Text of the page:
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Creative Commons in Action – Applying non-commercial and derivative work provisions

Mark Sableman March 30, 2017

As Creative Commons licenses are more widely used, questions are developing about how to use them, and how they apply in particular situations. READ MORE

Photographer hits retailer over photo of player hitting Joey Bats

Mike Nepple March 20, 2017
Rougned Odor hitting Jose Bautista

A Texas-based photographer has sued a sports media website for allegedly selling copies of his copyrighted photo of an infamous scuffle at second base between pro baseball players Rougned Odor and Jose Bautista. READ MORE

When good copyright laws go bad: Indictment lays out porn ‘trolling’ scheme

Mark Sableman March 8, 2017
illustration of a man with money held over his mouth

What happens when you use legitimate means to achieve despicable ends? In the case of two attorneys at the center of a high-profile copyright enforcement scheme involving pornographic movies, you end up on the receiving end of a federal indictment. READ MORE

9th Circuit opens door to damages against retailers carrying infringing works

Justin Mulligan November 29, 2016
large boom box

Under copyright law, “statutory damages” are generally limited to a single award per infringed work, regardless of how many copies were made. Under a recent 9th Circuit decision, however, multiple damage awards per infringed work are permissible in some cases. READ MORE

Trump Skittles tweet illustrates photo copyright hazards

Mike Nepple October 31, 2016
Halloween candy

Even Halloween candy and political messages can implicate copyright law, as Donald Trump Jr.’s Skittles tweet illustrates. The actions taken by the photographer illustrate the two most common steps available to photographers whose works are infringed on the Internet. READ MORE

Beyoncé’s copyright case was destined for dismissal

Mark Sableman September 29, 2016
Beyonece 2016 Formation Tour

A famously learned federal judge sprinkled his high-profile dismissal of a copyright claim against Beyoncé with pop culture references to Taylor Swift, "Ghostbusters," and Oscar Wilde, along with some hard lessons for plaintiffs who overreach with their copyright claims. READ MORE

In Pegasus-related copyright suit, judge sidelines as art critic

Mark Sableman September 19, 2016
Pegasus by James Croak

The analysis in an art copyright case can sound like a class discussion in Art Appreciation 101. Take the case of Croak v. Saatchi & Saatchi, which could also be called Pegasus I v. Pegasus II. READ MORE

Street artist’s copyright infringement claims against Starbucks dismissed

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An artist’s copyright infringement suit alleging that a Starbucks Frappuccino advertising campaign infringed her copyrights has been dismissed, on the ground that the campaign didn’t appropriate the “total concept and feel” of the artist’s works. READ MORE

Fox News fair use claim for Facebook post of 9-11 image remains unresolved

Mike Nepple July 7, 2016
In Focus_default blog

Earlier this year, just hours before beginning jury selection, Fox News settled a copyright dispute regarding its use of Thomas Franklin’s iconic photograph, “Raising the Flag at Ground Zero,” thus leaving its fair use argument unresolved. READ MORE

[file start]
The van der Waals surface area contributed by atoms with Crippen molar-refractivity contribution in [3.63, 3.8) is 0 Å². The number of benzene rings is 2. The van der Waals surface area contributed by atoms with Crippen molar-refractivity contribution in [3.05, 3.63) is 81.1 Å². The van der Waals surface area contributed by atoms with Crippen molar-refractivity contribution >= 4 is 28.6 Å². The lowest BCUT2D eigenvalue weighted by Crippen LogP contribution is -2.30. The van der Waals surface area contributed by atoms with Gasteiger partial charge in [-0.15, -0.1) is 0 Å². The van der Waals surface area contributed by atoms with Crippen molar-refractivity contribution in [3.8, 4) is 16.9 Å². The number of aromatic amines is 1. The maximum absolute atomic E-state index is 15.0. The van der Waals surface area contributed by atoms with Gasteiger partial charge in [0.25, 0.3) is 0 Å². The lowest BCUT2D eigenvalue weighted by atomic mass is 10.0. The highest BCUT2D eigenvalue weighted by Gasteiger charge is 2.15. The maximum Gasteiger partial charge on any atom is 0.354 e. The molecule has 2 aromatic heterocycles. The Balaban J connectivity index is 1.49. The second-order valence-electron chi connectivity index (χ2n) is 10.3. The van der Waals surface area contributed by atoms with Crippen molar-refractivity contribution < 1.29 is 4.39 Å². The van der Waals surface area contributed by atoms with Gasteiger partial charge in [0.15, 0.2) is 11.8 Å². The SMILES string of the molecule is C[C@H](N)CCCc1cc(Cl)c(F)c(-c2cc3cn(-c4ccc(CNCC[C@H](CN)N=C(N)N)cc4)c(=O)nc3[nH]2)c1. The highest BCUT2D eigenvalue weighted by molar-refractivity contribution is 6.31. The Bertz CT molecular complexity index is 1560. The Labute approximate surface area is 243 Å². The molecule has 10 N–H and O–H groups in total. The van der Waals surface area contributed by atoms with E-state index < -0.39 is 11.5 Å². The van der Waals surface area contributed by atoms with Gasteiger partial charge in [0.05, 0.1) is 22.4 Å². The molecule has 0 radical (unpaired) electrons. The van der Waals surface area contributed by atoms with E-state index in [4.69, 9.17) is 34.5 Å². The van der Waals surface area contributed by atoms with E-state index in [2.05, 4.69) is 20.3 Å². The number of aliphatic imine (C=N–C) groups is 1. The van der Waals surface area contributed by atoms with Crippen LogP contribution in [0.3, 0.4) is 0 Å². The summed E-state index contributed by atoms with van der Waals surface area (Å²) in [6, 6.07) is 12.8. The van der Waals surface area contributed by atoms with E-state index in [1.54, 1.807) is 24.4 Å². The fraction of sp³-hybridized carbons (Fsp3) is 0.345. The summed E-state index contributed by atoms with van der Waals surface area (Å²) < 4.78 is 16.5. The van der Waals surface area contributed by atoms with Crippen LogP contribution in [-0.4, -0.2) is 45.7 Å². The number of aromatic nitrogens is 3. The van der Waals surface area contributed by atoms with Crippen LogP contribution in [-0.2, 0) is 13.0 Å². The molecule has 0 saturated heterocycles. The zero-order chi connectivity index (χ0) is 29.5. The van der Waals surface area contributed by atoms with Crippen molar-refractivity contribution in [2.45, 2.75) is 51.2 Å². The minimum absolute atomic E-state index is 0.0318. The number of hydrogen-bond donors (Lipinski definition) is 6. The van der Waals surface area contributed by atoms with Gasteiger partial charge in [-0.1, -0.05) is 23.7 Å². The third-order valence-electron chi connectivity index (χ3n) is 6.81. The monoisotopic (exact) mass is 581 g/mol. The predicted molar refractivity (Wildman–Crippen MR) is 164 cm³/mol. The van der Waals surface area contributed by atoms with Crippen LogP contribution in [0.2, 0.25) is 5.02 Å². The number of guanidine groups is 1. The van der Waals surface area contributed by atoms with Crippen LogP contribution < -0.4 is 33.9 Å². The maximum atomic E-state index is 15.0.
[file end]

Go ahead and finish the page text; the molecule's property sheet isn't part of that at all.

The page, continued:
Is appropriation art ‘fair use’?

In Focus_default blog

The artist Richard Prince, who is sometimes known as the #PrinceofAppropriation, claims that copyright law protects the artistic style he calls “appropriation art.” Photographer Donald Graham filed suit against Prince, alleging Prince infringed the copyright in Graham’s photograph. READ MORE

Signer with remorse seeks to avoid ‘unrestricted’ photography release

Mark Sableman June 2, 2016
In Focus_default blog

We’ve handled multiple cases of photographers who signed releases or licenses, but nonetheless later claimed that use of his or her photograph, by the licensee, constituted copyright infringement. READ MORE

Can you make an infringement claim over thumbnail images?

Mike Nepple May 12, 2016
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In an interesting twist, the publisher named the law firm that gave them a fair use opinion letter as a third-party defendant. Essentially, the publisher claims that if it is liable to the Times because the thumbnails weren’t fair use, then its law firm is liable for giving it bad fair use advice. READ MORE

Illegality doesn’t negate copyright protection

Mark Sableman April 21, 2016

Given the breadth of copyright protection, which was established more than a century ago in a Supreme Court case involving low-art circus posters, courts do not evaluate the merits of art or other creative content, so long as it meets a fairly low threshold of creativity. READ MORE

Tank-topped photos subjects don’t meet standard of ‘substantial similarity’

Mark Sableman April 21, 2016
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How much of a photo must be taken in order to meet the copyright standard of “substantial similarity”? According to a district court in New York, you need more than a man standing in front of a crowd, wearing a white tank top, with his arms stretched out to the side. READ MORE

Done properly, can a Creative Commons license make for an easy defense?

Mark Sableman April 21, 2016

An infringement claim can be easy to assert – the plaintiff just shows ownership of a valid copyright, and the copying of his or her work. But in some cases the defense can be even easier. READ MORE

Has Jeff Koons learned to play fair with copyright works?

Justin Mulligan April 21, 2016
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Koons is no stranger to allegations that his art infringes others’ copyrights. He often uses pre-existing images to comment on contemporary culture, and that kind of work carries inherent infringement risks. READ MORE